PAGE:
The long game
"We were adamant about making our own whiskey, putting it in full-size barrels, and aging it ourselves," says John Uselton, co-owner of New Columbia Distillers, who notes that making a DC whiskey was part of the plan from day one. “But we knew that there was no way we could have whiskey available within five years." Since opening the first craft distillery in DC in 2011, Uselton and his partner Michael Lowe have been making a name for themselves through their wildly successful Green Hat gin, but they’ve also been working quietly in the background, laying down barrel after barrel of whiskey.
"Right now, we’ve got about 25 barrels," explains Uselton. "Most are rye whiskey." Of those 25 barrels, the oldest whiskey in the New Columbia facility is about three years old. "Our idea, when the barrels are properly matured, is to release a barrel, hold a barrel, release a barrel, hold a barrel." Following this staggered release schedule would allow New Columbia to let select barrels continue aging. "Say the first barrel released is five years old, then the next year we can release some six year old... and just keep going down the line."
Asking the question of what kind of whiskey is actually in these barrels leads down a fascinating rabbit hole. "We like our 70-30 rye mash bill [the make-up grains that are used in the brewing, fermenting, and distilling process], which is 70% rye and 30% malted barley, but the barley is half distillers’ malt and half brewers’ malt," he says. Rye whiskey is often accompanied by both corn and barley in its mash bill, but eschewing the corn "gives it a nice body," Uselton says.
Recalling a recent release of the Parker’s Heritage Collection, Thomas compares New Columbia’s mash bill with that of the 2015 PHC malt whiskey. "They went with the malted barley and the corn [65% malted barley and 35% corn], but I’d like to see it on the rye side," he says.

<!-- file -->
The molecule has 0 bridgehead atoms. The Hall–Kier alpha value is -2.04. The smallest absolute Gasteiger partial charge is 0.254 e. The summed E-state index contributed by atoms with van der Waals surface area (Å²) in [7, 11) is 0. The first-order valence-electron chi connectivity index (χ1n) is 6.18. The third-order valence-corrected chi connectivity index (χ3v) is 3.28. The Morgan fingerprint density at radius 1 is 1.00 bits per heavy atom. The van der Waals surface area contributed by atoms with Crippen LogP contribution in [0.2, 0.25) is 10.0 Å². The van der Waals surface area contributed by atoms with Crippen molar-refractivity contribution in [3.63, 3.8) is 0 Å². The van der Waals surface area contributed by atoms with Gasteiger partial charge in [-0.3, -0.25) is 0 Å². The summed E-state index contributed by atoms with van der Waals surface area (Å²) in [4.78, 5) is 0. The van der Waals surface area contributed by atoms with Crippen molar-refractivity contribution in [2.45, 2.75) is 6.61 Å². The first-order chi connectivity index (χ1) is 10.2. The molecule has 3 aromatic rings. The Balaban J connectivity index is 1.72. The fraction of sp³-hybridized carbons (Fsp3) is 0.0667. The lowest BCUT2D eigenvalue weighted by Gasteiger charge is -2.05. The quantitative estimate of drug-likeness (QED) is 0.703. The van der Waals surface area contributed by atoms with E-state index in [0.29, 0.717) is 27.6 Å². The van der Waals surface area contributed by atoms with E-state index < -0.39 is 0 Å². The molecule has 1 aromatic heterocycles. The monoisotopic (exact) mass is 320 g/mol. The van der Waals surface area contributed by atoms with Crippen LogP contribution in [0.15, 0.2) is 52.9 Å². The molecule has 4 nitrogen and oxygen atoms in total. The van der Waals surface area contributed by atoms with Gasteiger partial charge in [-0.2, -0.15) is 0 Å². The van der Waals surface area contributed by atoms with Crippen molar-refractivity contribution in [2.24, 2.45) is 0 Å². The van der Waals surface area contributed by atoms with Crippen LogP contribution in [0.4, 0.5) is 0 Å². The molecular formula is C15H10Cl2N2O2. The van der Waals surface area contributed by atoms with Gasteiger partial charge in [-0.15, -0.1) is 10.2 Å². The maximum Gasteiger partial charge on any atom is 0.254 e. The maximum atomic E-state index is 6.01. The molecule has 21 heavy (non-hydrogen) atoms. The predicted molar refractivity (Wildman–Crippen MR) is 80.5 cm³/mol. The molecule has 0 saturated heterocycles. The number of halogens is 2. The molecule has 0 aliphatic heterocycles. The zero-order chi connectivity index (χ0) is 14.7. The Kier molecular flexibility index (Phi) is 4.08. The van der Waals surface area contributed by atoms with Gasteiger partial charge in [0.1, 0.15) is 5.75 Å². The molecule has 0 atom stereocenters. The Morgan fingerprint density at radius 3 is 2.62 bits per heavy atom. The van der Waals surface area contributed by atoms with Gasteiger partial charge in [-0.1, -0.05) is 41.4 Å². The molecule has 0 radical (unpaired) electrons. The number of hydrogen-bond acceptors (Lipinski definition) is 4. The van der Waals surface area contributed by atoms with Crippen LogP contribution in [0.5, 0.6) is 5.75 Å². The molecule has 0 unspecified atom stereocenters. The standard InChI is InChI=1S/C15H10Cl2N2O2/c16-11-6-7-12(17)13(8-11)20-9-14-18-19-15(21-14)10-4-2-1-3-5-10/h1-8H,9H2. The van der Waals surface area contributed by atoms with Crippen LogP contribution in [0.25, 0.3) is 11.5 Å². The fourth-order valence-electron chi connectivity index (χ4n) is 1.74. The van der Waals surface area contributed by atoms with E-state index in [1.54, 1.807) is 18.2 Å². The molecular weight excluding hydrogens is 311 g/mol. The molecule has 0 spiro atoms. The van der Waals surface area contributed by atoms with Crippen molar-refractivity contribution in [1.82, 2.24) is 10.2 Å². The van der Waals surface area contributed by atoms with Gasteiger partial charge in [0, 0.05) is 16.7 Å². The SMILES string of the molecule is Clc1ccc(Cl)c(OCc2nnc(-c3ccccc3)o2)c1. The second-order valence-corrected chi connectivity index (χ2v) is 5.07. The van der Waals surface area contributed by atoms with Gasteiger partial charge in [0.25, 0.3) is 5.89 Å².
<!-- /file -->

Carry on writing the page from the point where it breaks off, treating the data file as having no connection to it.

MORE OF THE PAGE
Nearly all of New Columbia’s whiskey is the aforementioned rye base, but Uselton and Lowe have experimented with different mash bills and barrels from different suppliers. The latter point somewhat out of necessity than innovation. One of the main obstacles whiskey producers currently face is a shortage of cooperage (barrels or casks). "We couldn’t get any new barrels," laments Uselton. But a chance encounter with a representative from the A. Smith Bowman Distillery in Virginia, who themselves use cooperage from Independent Stave Company in Kentucky and Kelvin Cooperage in Missouri, landed New Columbia with a steady supply of used bourbon barrels. By law, bourbon is required to be aged in new, charred American oak barrels, so using used cooperage lands New Columbia’s whiskey in the category of American whiskey.
"But that’s fine -- I think American whiskey should be the fastest growing category," Thomas says. "It gives you latitude to experiment and create some great stuff, while still following the tenants of whiskey-making that make whiskey great. I don’t give a shit about used cooperage; I care about the final product."
Uselton estimates that New Columbia’s first bottle of whiskey will hit the market in about two more years. While that timeline is an estimate, Thomas, who has spent significant time and money visiting distilleries tasting and purchasing barrels, has noticed that "rye tends to age faster and gain a lot more character quicker -- the two-year-old ryes that have been coming out have been really palatable, but for bourbon, it’s more like four years." Upon cracking open one of New Columbia’s barrels to sample the whiskey, Thomas remarks that he "can’t wait to see this at 2 and 3 years," but that it could conceivably be a product that’s releasable today.
"For some of the older experimental barrels," Uselton says, "if one turns out nice, maybe we’ll release it as just that barrel, but we haven’t decided yet." While by no means a certainty, the tantalizing prospect of a single-barrel whiskey release from New Columbia does exist.